SHS Web Conf.
Volume 122, 2021International Conference “Fundamental Research of the Phenomenon of Happiness” 2020
|Number of page(s)||5|
|Section||The Theme of Happiness in Literature and Cinema|
|Published online||20 September 2021|
Revolution as herald of new bliss in early English romantic poetry
1 Linguistics University of Nizhny Novgorod, The International Research Laboratory оf Basic and Applied Aspects of Cultural Identification, Nizhny Novgorod, Russia
2 Moscow Pedagogical State University, Department of World Literature, Moscow, Russia
3 Moscow Pedagogical State University, Department of World Literature, Moscow, Russia
4 Central Russian University, Central Russian Institute for the Humanities and Technology, Obninsk, Russia
* Corresponding author: firstname.lastname@example.org.
The idea that the Great French Revolution for the age of early English Romanticism is a signal for mankind to transition into a new era, into a new apocalyptic time of the end of human history, is considered established in modern literary studies. At the same time, such issues remain underdeveloped as the relationship between the images of the Golden Age, paradise regained, and New Jerusalem in the poetry of Elder English Romantic poets and the interpretation of modernity in its connection with the past in the context of a biblical myth. The search for answers to these two questions is the goal of this research. The study is conducted within the framework of comparative literary studies with elements of comparative cultural studies. The significant results include the ideas that the human history during the early poetry by Elder English Romantic poets is depicted as mankind’s transition from blissful primordial harmony of the unity of the person-in-love with nature and another person to the oppressed-divided internal (spiritual) and external (social and political) state and, finally, to the new external (free) and internal (spiritually harmonious) bliss. In this new image of human history, the biblical myth of the Last Judgment and the New Jerusalem is superimposed on the idea of the return of the Golden Age and, simultaneously, paradise lost, and is interpreted through enlightenment ideas and romantic philosophy and aesthetics. The Great French Revolution seems to be the precursor of not only the common longing for the new bliss but also the transformation of human nature on the way to returning to the righteous state of sacrificial love.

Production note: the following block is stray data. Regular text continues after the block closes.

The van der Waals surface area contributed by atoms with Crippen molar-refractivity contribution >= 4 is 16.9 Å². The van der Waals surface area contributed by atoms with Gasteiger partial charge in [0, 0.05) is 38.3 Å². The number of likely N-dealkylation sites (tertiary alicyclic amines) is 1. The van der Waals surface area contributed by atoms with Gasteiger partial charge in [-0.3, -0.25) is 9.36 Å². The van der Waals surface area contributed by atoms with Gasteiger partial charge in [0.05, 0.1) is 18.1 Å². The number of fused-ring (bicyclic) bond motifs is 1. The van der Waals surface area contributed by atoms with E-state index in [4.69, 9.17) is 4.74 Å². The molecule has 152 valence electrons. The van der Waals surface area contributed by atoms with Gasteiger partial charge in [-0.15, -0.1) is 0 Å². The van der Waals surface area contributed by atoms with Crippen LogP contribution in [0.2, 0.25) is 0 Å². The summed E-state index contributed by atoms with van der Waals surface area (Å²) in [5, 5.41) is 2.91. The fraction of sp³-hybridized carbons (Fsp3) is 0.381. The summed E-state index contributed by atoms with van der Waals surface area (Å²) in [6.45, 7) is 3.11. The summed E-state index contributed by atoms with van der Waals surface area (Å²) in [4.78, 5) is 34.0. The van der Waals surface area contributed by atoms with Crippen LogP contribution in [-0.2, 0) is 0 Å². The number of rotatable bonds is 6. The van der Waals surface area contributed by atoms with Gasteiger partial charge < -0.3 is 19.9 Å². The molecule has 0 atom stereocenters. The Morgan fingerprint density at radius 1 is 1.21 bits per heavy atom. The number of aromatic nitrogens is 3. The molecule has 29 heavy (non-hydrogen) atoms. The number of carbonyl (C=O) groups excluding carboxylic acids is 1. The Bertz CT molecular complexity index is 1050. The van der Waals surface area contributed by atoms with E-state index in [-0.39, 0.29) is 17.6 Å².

Key words: images of paradise / early poetry of Elder English Romantic poets / Great French Revolution
© The Authors, published by EDP Sciences, 2021
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